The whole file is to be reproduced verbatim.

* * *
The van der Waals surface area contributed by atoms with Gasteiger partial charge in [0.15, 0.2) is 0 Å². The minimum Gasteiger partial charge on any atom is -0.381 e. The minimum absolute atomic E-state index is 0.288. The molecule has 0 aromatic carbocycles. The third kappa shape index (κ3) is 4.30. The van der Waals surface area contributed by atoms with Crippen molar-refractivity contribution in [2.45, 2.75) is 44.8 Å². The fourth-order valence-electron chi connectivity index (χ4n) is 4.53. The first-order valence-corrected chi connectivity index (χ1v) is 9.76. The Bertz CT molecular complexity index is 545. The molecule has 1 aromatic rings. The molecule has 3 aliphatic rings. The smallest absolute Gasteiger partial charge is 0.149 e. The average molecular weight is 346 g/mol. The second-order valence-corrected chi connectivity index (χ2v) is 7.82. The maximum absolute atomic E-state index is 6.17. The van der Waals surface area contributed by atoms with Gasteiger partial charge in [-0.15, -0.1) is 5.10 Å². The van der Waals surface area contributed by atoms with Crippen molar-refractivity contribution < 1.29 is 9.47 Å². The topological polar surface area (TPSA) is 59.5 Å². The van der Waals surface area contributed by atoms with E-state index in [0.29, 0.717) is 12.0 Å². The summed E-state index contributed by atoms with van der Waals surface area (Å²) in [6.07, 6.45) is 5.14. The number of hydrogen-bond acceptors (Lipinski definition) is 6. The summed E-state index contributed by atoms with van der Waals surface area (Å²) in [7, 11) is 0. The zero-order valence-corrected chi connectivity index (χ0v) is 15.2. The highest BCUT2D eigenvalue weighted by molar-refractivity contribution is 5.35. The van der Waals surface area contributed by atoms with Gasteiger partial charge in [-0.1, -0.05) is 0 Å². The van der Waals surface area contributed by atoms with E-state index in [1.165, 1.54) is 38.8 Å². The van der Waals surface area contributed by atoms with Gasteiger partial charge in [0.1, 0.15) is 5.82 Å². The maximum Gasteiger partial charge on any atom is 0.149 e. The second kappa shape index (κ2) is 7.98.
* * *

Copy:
The van der Waals surface area contributed by atoms with Gasteiger partial charge in [0.15, 0.2) is 0 Å². The minimum Gasteiger partial charge on any atom is -0.381 e. The minimum absolute atomic E-state index is 0.288. The molecule has 0 aromatic carbocycles. The third kappa shape index (κ3) is 4.30. The van der Waals surface area contributed by atoms with Crippen molar-refractivity contribution in [2.45, 2.75) is 44.8 Å². The fourth-order valence-electron chi connectivity index (χ4n) is 4.53. The first-order valence-corrected chi connectivity index (χ1v) is 9.76. The Bertz CT molecular complexity index is 545. The molecule has 1 aromatic rings. The molecule has 3 aliphatic rings. The smallest absolute Gasteiger partial charge is 0.149 e. The average molecular weight is 346 g/mol. The second-order valence-corrected chi connectivity index (χ2v) is 7.82. The maximum absolute atomic E-state index is 6.17. The van der Waals surface area contributed by atoms with Gasteiger partial charge in [-0.15, -0.1) is 5.10 Å². The van der Waals surface area contributed by atoms with Crippen molar-refractivity contribution < 1.29 is 9.47 Å². The topological polar surface area (TPSA) is 59.5 Å². The van der Waals surface area contributed by atoms with E-state index in [0.29, 0.717) is 12.0 Å². The summed E-state index contributed by atoms with van der Waals surface area (Å²) in [6.07, 6.45) is 5.14. The number of hydrogen-bond acceptors (Lipinski definition) is 6. The summed E-state index contributed by atoms with van der Waals surface area (Å²) in [7, 11) is 0. The zero-order valence-corrected chi connectivity index (χ0v) is 15.2. The highest BCUT2D eigenvalue weighted by molar-refractivity contribution is 5.35. The van der Waals surface area contributed by atoms with Gasteiger partial charge in [-0.1, -0.05) is 0 Å². The van der Waals surface area contributed by atoms with E-state index in [1.165, 1.54) is 38.8 Å². The van der Waals surface area contributed by atoms with Gasteiger partial charge in [0.1, 0.15) is 5.82 Å². The maximum Gasteiger partial charge on any atom is 0.149 e. The second kappa shape index (κ2) is 7.98.